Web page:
As project coordinator for the Woodson Art Museum’s construction and renovation projects, my last job of each day is to check the blood pressure of our Samuels Group field superintendent, Bruce Bradley. As the one who oversees the work, Bruce can get stressed out by the daily happenings of such projects. For those who don’t know Bruce, he is a large, daunting figure, but a self-described “teddy bear.” Bruce wears his heart - as well as his sweat - on his sleeve in his efforts to ensure this project is done under budget, on time, and to our liking. Not an easy job.
To complete my afternoon routine, I keep a sphygmomanometer in my office. The renovation project has been smooth, so I’ve only had to record a few bad readings in my daily log of Bruce’s blood pressure. Here are a few highlights:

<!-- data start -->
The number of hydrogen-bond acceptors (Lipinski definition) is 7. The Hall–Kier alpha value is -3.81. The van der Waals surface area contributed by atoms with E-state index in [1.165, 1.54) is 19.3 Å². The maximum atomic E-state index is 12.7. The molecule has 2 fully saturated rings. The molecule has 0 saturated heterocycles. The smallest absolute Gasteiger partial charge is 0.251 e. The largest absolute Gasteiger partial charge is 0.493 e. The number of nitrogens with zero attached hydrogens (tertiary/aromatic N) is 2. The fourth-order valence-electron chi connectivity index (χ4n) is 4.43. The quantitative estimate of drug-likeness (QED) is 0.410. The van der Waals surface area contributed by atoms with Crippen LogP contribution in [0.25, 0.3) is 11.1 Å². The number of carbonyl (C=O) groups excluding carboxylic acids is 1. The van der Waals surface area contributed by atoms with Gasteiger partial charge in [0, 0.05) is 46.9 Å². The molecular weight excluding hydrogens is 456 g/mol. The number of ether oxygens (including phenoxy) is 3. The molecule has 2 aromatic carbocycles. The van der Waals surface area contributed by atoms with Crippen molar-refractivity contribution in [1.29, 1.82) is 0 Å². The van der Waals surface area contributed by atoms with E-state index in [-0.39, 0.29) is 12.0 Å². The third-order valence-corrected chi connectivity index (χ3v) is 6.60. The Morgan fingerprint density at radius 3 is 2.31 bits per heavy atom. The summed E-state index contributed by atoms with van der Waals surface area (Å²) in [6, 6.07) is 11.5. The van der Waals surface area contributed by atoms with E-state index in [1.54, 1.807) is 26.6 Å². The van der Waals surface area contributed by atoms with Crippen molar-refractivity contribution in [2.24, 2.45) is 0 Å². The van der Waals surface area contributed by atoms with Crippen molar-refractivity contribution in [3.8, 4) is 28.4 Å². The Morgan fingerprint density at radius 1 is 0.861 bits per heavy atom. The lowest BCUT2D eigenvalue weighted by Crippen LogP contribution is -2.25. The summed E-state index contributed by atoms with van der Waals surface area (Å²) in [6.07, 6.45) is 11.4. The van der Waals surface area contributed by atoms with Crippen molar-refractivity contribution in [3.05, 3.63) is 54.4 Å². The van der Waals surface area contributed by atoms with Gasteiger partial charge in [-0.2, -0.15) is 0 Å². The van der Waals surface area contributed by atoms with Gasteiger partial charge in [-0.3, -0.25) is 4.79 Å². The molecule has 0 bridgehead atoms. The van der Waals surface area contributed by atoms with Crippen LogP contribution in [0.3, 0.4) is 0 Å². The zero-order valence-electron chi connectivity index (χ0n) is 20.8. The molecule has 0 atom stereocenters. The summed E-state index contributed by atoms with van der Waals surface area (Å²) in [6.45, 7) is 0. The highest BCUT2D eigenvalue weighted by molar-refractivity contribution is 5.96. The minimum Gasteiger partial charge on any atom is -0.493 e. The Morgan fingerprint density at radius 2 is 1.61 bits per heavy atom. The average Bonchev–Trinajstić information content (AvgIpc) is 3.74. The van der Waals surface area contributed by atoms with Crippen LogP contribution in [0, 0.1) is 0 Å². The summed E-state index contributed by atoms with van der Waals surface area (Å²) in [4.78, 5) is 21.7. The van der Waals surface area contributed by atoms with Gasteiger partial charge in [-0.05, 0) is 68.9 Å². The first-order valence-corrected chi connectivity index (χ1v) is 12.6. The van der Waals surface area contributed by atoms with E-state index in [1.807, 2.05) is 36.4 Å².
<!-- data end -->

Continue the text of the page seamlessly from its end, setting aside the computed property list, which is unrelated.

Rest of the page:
- March 28: Subcontractor Stainless Specialists completes mechanical rough-ins two hours ahead of schedule – 120 over 75.
- April 11: All concrete pours went well, but Bruce saw snow in the forecast – 140 over 80.
- April 17: Bruce learns the new doors will be delivered three days later than promised – 190 over 100.
- April 24: A subcontractor uses colorful language to describe his recent honeymoon – 180 over 120.
- April 30: Museum administrative manager Shari Schroeder brings Bruce and crew big jar of candy – 125 over 80.
- May 3: Museum director Kathy Foley is the first person to notice one of the new exit lights is installed backwards – 240 over 12.